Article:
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Managing Your Affairs

Mental Capacity Act

What is Mental Capacity?


The Mental Capacity Act 2005 provides a legal framework to empower and protect vulnerable people who are not able to make their own decisions.

The act is there to protect you if you cannot make a decision at a particular time due to your mind and brain being affected.

It makes it clear who can take decisions and in which situations and how they should go about this. It enables people to plan ahead for a time when they themselves may lose mental capacity.

If someone lacks capacity, then the act allows people to lawfully provide care and treatment as long as it is in their best interests.

The act has five key principles –

  1.  a presumption of capacity - every adult has the right to make his or her own decisions and must be assumed to have capacity to do so unless it is proved otherwise
  2.  the right for individuals to be supported to make their own decisions - people must be given all appropriate help before anyone concludes that they cannot make their own decisions
  3.  that individuals must retain the right to make what might be seen as eccentric or unwise decisions
  4. Best Interests - anything done for or on behalf of people without capacity must be in their best interests
  5. least restrictive intervention – before a decision is made on someone’s behalf, consideration has to be made on how the outcome could be achieved in an alternative way which does not interfere with their basic rights and freedom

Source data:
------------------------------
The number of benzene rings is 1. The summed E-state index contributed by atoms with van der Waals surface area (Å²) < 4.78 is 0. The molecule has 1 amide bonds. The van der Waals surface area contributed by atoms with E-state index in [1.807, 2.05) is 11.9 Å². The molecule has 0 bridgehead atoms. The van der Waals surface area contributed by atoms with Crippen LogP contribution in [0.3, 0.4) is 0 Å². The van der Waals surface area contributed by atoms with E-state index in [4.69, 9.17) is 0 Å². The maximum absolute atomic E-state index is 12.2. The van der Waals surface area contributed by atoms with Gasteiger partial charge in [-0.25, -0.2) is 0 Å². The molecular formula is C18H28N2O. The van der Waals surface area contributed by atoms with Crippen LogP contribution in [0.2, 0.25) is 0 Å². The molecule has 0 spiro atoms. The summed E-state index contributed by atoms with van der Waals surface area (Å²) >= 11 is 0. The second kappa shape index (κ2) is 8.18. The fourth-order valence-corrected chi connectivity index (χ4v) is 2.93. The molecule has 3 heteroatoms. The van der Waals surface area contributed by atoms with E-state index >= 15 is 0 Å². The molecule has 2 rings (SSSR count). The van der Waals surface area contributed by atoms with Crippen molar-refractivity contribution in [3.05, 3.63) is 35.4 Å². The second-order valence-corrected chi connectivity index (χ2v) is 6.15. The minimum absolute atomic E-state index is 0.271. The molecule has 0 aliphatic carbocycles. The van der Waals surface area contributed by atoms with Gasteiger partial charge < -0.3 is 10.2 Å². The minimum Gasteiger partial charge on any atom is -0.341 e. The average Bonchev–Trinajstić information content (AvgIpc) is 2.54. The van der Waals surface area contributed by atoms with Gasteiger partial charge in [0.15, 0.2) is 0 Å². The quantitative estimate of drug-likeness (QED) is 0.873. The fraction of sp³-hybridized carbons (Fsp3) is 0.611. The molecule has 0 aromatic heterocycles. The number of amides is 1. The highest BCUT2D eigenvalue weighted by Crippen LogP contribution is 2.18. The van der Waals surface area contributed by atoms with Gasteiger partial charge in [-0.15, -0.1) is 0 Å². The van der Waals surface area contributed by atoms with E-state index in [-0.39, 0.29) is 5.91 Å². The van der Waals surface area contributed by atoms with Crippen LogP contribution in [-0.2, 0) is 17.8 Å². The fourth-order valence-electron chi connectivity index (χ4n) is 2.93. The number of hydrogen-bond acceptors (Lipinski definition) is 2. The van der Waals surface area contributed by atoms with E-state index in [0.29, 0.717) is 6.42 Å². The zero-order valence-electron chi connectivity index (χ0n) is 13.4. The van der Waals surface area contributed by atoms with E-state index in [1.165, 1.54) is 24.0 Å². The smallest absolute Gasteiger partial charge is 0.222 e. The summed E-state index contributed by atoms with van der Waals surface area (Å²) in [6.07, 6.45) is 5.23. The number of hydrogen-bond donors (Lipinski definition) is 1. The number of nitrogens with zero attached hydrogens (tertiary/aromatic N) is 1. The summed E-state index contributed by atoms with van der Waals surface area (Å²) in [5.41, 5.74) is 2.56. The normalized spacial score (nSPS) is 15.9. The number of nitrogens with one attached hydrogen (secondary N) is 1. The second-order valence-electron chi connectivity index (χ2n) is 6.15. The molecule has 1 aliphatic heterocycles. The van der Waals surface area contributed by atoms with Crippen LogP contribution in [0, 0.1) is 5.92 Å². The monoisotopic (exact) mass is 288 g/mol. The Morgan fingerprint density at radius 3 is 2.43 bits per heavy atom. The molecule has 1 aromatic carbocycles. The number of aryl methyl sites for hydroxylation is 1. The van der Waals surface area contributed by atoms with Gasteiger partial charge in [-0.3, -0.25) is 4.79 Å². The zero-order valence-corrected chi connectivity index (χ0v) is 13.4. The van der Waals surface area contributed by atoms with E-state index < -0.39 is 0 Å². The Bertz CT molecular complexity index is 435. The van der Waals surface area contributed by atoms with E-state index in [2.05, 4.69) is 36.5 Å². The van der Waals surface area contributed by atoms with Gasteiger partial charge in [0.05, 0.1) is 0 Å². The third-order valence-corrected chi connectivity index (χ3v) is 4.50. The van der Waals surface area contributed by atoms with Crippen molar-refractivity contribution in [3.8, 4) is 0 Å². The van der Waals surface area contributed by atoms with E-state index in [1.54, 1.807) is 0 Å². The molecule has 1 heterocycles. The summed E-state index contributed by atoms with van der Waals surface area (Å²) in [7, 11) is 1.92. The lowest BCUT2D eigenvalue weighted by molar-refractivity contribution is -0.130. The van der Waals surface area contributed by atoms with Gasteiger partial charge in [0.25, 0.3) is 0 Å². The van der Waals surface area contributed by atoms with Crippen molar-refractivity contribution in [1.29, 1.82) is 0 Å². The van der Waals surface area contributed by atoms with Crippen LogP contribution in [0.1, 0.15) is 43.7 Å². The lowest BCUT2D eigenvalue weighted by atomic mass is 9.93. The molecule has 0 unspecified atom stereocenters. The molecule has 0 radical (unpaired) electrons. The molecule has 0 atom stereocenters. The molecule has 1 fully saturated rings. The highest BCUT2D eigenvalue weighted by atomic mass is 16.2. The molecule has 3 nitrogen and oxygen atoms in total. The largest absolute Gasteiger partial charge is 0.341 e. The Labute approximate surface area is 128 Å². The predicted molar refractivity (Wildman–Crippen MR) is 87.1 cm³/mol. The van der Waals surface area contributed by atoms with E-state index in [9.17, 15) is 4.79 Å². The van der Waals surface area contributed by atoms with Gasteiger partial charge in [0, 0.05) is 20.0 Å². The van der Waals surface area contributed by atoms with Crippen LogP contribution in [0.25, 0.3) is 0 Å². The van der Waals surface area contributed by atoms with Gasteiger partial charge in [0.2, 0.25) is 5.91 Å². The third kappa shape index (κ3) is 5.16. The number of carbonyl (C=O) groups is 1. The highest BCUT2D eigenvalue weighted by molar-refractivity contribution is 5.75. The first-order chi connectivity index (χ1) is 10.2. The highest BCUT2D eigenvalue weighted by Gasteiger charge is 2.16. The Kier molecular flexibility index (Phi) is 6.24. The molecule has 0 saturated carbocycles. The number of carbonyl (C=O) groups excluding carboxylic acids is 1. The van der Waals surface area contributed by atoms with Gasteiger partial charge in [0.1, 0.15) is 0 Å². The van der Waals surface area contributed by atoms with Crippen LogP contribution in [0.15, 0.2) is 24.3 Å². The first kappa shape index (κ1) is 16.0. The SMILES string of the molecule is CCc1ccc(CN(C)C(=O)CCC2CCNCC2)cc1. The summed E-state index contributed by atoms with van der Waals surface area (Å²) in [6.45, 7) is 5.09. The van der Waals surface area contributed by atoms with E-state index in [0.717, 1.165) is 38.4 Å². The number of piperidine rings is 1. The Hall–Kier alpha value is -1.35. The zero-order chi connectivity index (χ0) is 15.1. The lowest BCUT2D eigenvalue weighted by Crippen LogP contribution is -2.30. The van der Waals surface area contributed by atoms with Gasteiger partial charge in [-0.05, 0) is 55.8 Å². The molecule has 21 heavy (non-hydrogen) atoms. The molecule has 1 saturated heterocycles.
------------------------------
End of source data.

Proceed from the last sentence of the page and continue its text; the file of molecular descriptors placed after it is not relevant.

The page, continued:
Download an easy read version of Mental Capacity Act 2005 here (PDF, 3mb)

The test of whether you are able to make a decision for yourself includes assessing whether you can understand –

  • in general terms the decision that needs to be made and why it needs to be made
  • the consequences of making or not making the decision
  • weigh up information that is relevant to the decision

The test often involves support from family, friends and care providers. If you have no one to support or represent you, you may be given the help of an independent advocate.

More on speaking on someone else’s behalf

Just because you cannot make a particular decision does not mean that you cannot make any decisions at all.

If someone cannot make a decision at one time, that does not mean they are incapable of making a decision at another time.

Download a copy of the Mental capacity act code of practice (PDF, 1mb)

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